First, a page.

(left to right) Scott Mason, Stepan Company; Steve Sigrist, Newell Rubbermaid; and David Ecklund, The University of Tennessee discuss the future of supply chain and logistics at SCOPE Spring 2012.
While the push-pull strategy is no secret in the supply chain, its processes are ones that executives need to pay heed to as they become more defined to meet customers specific needs. And attendees of SCOPE Spring 2012, held at the Hyatt Regency O’Hare, Chicago, got a first-class seat to technologies and processes that are necessary to put such effective management processes in place.
Defined as the movement of a product or information between two subjects, the push-pull strategy has gone beyond the ‘planning everything once per year’ model to industry executives planning processes suited to their specific business model and need. Businesses are not just tracking and tracing the movement of goods anymore—they are taking that data and applying it beyond the spreadsheet and pie chart format to refresh their processes multiple times per year to keep pace with market and customer demand.
“Now, businesses need to define which customers they want to serve more and how to hit those replenishment times successfully,” explained Matt Tichon, Head of Supply Chain, Clariant Corp., Muttenz, Switzerland. “As the scope of business processes narrow, it is essential to put together score cards and statistics to use internally,” one of the biggest inputs in the S&OP process. “Instead of us coming to our sales & marketing team with industry data, now they are presenting that data to us and informing us what else needs to be tracked,” Tichon said.
Additionally, to overcome such industry existent paradigms that also recommend not planning for anything, four steps must be adhered to in enacting an effective push-pull strategy:
- Use the demand forecast in the S&OP process to condition the supply chain
- Decouple production development from the forecast and MRP runs
- Apply demand-pull planning to replenish inventory where possible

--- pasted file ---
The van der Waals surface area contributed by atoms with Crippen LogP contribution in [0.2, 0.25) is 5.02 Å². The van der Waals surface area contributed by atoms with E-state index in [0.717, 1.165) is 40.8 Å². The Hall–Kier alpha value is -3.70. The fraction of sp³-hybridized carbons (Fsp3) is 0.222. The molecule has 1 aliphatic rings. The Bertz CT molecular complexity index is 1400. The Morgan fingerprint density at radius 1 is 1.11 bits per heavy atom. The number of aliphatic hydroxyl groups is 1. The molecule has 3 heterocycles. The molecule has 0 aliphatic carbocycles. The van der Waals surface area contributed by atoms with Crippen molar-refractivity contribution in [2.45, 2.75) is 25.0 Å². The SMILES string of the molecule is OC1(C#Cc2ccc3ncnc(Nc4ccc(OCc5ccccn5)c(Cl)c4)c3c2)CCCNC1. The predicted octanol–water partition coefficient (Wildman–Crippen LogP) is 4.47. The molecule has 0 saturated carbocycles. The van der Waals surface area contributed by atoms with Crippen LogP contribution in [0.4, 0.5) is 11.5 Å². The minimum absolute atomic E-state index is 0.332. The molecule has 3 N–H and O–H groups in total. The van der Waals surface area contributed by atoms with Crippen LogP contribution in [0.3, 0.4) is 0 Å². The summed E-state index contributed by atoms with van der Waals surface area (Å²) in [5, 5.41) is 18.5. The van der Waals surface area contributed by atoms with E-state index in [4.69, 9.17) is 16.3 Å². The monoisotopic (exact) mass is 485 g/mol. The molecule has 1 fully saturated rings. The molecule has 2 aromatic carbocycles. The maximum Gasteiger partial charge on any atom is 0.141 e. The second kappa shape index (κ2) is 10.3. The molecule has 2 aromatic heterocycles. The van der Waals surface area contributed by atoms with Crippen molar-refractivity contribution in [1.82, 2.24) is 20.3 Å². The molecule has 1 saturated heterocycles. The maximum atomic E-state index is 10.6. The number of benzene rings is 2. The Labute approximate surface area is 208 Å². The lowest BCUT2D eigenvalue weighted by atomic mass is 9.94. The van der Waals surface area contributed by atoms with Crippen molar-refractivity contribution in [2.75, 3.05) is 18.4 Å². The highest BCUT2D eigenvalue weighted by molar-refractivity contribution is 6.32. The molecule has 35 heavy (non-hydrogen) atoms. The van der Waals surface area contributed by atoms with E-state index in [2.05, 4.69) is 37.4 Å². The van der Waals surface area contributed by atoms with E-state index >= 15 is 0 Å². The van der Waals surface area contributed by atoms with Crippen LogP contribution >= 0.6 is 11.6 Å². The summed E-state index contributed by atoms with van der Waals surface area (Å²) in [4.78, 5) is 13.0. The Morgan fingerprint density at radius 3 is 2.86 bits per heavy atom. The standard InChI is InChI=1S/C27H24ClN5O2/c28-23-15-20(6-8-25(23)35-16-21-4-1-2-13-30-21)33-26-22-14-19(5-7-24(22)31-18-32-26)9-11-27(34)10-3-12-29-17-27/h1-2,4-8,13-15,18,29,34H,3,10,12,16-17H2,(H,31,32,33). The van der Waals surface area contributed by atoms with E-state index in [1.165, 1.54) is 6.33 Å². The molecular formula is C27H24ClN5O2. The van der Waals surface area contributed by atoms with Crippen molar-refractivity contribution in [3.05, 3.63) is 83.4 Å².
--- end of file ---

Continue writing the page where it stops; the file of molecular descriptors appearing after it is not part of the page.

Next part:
- Operationalize the operating practices
In as a complex environment as the supply chain is, it’s evident that situations will come up that businesses may not always be prepared for.
“Set aside 20 to 25 percent of your time to figure out where your supply chain needs to go and find out how to deal with those future issues,” said Scott Mason, in the morning’s keynote session. Alongside key industry executives Steve Sigrist of Newell Rubbermaid and David Ecklund, The University of Tennessee, Mason, Executive Vice President, Global Supply Chain for Stepan Company discussed some of the evident processes today around forecasting & budgeting processes, change management and supply chain analytic deliverables that will drive the industry’s growth—if executed effectively—in the future.
“Better business intelligence is what we are working towards right now,” said Steve Sigrist, Vice President of Supply Chain and Sales Operations, Newell Rubbermaid. “Once that is fine-tuned, we can look at our financial platform with more clarity. You have to seek first to understand your buyer’s score card before being understood. Then, you can alter your score card to meet what your buyer’s score cards are. In supply chain, everything has to be spot on, from inventory management to production development. And tying that to total operations is the most successful succession plan of our sales staff.”
David Ecklund, Director of the Executive MBA Program in Global Supply Chain Management at The University of Tennessee, agreed that a key area of importance includes the talent and staff that one brings on board a company to drive that business growth.
“At the University of Tennessee, we’re consistently doing research to identify what the supply chain environment is going to look like on a global scale in the future,” Ecklund explained. “And consistent in all its aspects is talent and change management. Change management is going to challenge all of us. Now, we have all these different cultural functionalities and perspectives on top of the core functionalities of our organizations that make it much more difficult to manage than in the past. To get the consistency of your business’s message through in the supply chain, you have to do a good job of handling that diversity in change management now,” he concluded.